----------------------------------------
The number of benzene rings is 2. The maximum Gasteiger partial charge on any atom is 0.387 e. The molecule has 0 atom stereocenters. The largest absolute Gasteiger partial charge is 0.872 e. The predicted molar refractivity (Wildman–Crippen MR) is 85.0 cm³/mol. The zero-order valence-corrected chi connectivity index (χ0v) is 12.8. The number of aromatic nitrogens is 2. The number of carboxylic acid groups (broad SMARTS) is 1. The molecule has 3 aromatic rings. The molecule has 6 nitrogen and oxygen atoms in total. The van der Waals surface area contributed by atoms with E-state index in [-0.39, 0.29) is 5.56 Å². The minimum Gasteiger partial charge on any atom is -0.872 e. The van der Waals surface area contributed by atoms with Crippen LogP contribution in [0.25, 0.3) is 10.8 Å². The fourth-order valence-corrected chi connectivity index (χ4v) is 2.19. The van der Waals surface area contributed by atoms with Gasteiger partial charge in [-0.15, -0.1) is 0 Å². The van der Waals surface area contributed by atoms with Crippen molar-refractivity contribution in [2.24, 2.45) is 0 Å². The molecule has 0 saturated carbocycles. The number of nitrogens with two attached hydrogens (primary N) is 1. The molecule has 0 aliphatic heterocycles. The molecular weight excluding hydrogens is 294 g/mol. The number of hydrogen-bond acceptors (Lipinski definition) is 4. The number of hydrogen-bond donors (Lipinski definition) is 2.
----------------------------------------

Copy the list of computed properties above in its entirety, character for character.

The number of benzene rings is 2. The maximum Gasteiger partial charge on any atom is 0.387 e. The molecule has 0 atom stereocenters. The largest absolute Gasteiger partial charge is 0.872 e. The predicted molar refractivity (Wildman–Crippen MR) is 85.0 cm³/mol. The zero-order valence-corrected chi connectivity index (χ0v) is 12.8. The number of aromatic nitrogens is 2. The number of carboxylic acid groups (broad SMARTS) is 1. The molecule has 3 aromatic rings. The molecule has 6 nitrogen and oxygen atoms in total. The van der Waals surface area contributed by atoms with E-state index in [-0.39, 0.29) is 5.56 Å². The minimum Gasteiger partial charge on any atom is -0.872 e. The van der Waals surface area contributed by atoms with Crippen LogP contribution in [0.25, 0.3) is 10.8 Å². The fourth-order valence-corrected chi connectivity index (χ4v) is 2.19. The van der Waals surface area contributed by atoms with Gasteiger partial charge in [-0.15, -0.1) is 0 Å². The van der Waals surface area contributed by atoms with Crippen molar-refractivity contribution in [2.24, 2.45) is 0 Å². The molecule has 0 saturated carbocycles. The number of nitrogens with two attached hydrogens (primary N) is 1. The molecule has 0 aliphatic heterocycles. The molecular weight excluding hydrogens is 294 g/mol. The number of hydrogen-bond acceptors (Lipinski definition) is 4. The number of hydrogen-bond donors (Lipinski definition) is 2.